Blog day 28 – made it!
Dear fellow captives,
Sod it. We made it to 28 days and we deserve a celebration. We were set 28 days to survive in captivity and we aced it. In fact we smashed it out of the park. Jacinda may have moved the goalposts but we still completed what we set out to do and that’s pretty good.
So, I am going to start the ball rolling. I am having a “me” day. And I encourage all of you out there out (even if there is just one of you, dear readers) to join me – figuratively only for now. My “me” day involves a bike ride by myself, sitting in the sun with a coffee and my feet up, reading a book when I should be working, a gentle afternoon walk and perhaps having a bath. Yours might be different but equally taking a touch of time out for yourself (even a little bit during your office “lunch break”) to do something you want to do – preferably in peace and quiet – well, you deserve it.
How am I going to achieve my “me day” around said husband, teenagers and work commitments? I don’t know but I am going to make it my mission to tick (most of ) those boxes, or as many as I can. In fact I have already got my ride in before the teenagers have awoken and commenced grunting and feeding and before the inbox starts dinging at me with new questions, requests for advice and issues. Box 1 ticked before anyone even noticed.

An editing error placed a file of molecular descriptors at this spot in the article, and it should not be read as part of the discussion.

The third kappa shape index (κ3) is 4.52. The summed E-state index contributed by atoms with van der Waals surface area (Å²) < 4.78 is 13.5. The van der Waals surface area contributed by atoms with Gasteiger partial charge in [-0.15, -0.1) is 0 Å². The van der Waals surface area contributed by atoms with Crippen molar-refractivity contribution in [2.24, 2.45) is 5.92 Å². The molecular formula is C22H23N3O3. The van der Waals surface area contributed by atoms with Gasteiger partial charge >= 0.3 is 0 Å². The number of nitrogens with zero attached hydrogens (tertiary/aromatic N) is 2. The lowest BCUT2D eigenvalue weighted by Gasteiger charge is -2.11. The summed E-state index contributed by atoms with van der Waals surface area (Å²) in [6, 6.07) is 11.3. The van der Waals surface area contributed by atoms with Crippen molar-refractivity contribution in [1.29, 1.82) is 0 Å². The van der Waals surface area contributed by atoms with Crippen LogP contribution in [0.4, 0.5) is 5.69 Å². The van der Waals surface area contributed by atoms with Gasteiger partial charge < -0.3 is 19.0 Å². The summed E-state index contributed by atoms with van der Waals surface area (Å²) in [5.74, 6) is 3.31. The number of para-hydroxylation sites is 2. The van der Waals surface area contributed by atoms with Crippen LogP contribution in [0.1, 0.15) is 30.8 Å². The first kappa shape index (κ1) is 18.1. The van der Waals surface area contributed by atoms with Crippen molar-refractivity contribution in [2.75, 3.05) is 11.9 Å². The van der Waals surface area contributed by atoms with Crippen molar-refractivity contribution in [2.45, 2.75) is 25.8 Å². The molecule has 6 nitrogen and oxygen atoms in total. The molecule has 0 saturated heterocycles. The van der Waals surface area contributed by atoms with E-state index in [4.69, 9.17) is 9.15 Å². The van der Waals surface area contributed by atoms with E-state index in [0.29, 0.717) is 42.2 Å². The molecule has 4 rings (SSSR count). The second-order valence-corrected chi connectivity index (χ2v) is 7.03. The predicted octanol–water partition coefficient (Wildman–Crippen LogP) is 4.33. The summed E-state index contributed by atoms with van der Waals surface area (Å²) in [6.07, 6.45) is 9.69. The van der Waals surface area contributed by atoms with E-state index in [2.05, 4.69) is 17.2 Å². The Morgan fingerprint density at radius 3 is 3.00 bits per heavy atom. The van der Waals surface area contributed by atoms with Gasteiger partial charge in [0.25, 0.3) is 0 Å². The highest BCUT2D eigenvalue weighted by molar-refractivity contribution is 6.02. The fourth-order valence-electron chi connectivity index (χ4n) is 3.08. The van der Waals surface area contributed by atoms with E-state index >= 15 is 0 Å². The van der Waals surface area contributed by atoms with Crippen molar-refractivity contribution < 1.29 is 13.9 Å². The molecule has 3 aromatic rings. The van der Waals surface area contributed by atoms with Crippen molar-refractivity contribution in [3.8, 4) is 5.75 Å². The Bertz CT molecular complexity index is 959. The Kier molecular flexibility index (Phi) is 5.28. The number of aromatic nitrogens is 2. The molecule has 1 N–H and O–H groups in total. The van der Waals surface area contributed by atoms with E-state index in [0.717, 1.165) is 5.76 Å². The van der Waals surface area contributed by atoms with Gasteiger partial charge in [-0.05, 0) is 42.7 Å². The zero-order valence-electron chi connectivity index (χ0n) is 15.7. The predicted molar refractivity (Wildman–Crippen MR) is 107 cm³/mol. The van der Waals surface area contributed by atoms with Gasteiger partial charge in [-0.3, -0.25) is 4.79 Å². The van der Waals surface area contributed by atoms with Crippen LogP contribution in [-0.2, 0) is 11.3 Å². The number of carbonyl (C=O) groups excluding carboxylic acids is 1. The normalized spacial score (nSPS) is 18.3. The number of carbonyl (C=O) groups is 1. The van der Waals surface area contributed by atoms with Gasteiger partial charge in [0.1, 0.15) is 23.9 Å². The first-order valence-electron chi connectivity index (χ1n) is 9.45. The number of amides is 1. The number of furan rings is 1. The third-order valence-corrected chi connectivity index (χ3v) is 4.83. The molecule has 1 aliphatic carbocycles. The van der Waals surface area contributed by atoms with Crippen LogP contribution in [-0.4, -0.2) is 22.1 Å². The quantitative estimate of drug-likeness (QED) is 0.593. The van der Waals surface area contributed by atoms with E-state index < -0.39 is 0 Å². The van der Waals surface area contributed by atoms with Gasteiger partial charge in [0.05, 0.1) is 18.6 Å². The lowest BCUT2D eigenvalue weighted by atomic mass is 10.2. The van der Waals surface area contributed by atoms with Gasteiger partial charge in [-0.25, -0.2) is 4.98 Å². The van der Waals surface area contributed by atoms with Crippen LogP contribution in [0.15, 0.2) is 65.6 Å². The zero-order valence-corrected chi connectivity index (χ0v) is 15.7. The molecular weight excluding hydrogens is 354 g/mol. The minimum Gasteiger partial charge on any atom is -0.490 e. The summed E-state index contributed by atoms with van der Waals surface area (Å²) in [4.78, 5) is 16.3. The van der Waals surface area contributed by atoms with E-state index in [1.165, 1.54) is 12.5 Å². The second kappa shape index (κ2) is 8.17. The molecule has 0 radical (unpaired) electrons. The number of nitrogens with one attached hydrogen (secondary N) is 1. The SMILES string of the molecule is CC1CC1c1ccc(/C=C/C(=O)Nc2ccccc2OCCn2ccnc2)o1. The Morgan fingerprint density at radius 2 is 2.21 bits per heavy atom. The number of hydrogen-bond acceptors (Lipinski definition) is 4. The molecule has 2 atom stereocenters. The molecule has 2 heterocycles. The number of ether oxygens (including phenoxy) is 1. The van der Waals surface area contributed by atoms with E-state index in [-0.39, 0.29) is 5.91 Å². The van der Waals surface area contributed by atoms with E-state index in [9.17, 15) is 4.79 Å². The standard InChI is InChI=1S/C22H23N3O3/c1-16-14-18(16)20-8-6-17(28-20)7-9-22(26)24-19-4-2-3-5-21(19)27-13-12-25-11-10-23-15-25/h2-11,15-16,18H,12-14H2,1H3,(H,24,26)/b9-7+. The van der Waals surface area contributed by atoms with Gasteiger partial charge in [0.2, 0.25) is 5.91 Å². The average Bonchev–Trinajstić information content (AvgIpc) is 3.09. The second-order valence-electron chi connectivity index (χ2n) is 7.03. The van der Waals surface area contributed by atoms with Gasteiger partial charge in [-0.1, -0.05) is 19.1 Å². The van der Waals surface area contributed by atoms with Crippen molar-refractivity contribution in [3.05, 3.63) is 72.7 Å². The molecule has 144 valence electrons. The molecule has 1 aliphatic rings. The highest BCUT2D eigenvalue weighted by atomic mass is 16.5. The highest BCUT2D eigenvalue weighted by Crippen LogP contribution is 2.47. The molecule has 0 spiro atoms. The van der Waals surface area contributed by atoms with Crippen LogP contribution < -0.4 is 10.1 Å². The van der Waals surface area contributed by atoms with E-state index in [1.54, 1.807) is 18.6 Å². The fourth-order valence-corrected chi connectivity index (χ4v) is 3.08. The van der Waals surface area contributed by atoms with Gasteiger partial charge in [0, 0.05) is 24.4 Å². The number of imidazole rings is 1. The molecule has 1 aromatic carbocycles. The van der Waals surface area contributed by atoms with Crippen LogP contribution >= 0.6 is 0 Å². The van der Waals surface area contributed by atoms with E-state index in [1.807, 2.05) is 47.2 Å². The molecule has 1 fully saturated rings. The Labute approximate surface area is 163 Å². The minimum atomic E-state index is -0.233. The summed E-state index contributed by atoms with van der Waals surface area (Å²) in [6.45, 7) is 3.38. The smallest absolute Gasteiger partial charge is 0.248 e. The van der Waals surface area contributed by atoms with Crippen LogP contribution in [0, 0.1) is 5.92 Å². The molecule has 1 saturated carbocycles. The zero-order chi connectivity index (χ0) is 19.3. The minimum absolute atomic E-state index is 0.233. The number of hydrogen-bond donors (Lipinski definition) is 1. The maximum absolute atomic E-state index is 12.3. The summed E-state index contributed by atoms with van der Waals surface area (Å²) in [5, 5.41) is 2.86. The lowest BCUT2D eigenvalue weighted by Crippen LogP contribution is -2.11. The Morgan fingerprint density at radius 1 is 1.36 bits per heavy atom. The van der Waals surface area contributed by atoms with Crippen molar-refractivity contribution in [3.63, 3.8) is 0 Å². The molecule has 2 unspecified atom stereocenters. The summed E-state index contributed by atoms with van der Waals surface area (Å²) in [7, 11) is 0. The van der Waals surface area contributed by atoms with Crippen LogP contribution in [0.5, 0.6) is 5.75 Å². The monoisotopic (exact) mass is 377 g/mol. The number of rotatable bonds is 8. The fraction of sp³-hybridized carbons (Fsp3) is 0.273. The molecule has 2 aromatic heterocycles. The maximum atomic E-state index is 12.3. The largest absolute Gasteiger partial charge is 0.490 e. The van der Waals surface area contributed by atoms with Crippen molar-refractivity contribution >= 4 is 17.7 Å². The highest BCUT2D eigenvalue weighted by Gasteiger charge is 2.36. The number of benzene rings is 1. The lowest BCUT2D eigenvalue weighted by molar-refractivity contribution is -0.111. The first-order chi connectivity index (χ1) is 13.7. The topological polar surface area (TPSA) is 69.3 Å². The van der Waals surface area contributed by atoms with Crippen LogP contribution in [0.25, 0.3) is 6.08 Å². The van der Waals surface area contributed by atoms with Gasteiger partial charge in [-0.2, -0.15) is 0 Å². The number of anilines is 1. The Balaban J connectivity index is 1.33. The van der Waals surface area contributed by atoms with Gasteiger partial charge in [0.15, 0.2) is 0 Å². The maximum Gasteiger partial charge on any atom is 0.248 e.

And it is the most stunning day to sit outside and read a book for a moment. So we have to oblige. It’s calling us.
When I look back and think about how we would be at the end of the 28 days and indeed how hard the 28 days has been, it’s not been quite as bad as I had imagined. I am not being smug in my bubble of happiness. It’s actually not been easy. There has been yelling, fighting, grumpiness and inconsiderate behaviour (and said husband would unkindly say that’s just from me). The teenagers are still mono-syllabic, smelly, condescending and rude. But I am still lucky compared to many. And it could have been worse. We are still speaking/grunting to each other. The teenagers seem happy enough for teenagers. There is food on the table and a roof over our heads. We are together and safe. Many aren’t and I don’t forget that.
So all in all the worst part is that we all miss our friends lots and miss the freedom we have to go where we want when we want. In the end that’s not a lot to give up for a while in exchange for human lives.
All that means we can sit back for a moment and celebrate that we have made it this far. We have done what we set out to achieve. At the same time think of others less fortunate and those at greater risk of becoming ill. And lets knock this final bit out of the park too!
On that note of positivity, kia kaha, my lovelies, and adieu. Stay safe and remember its your day!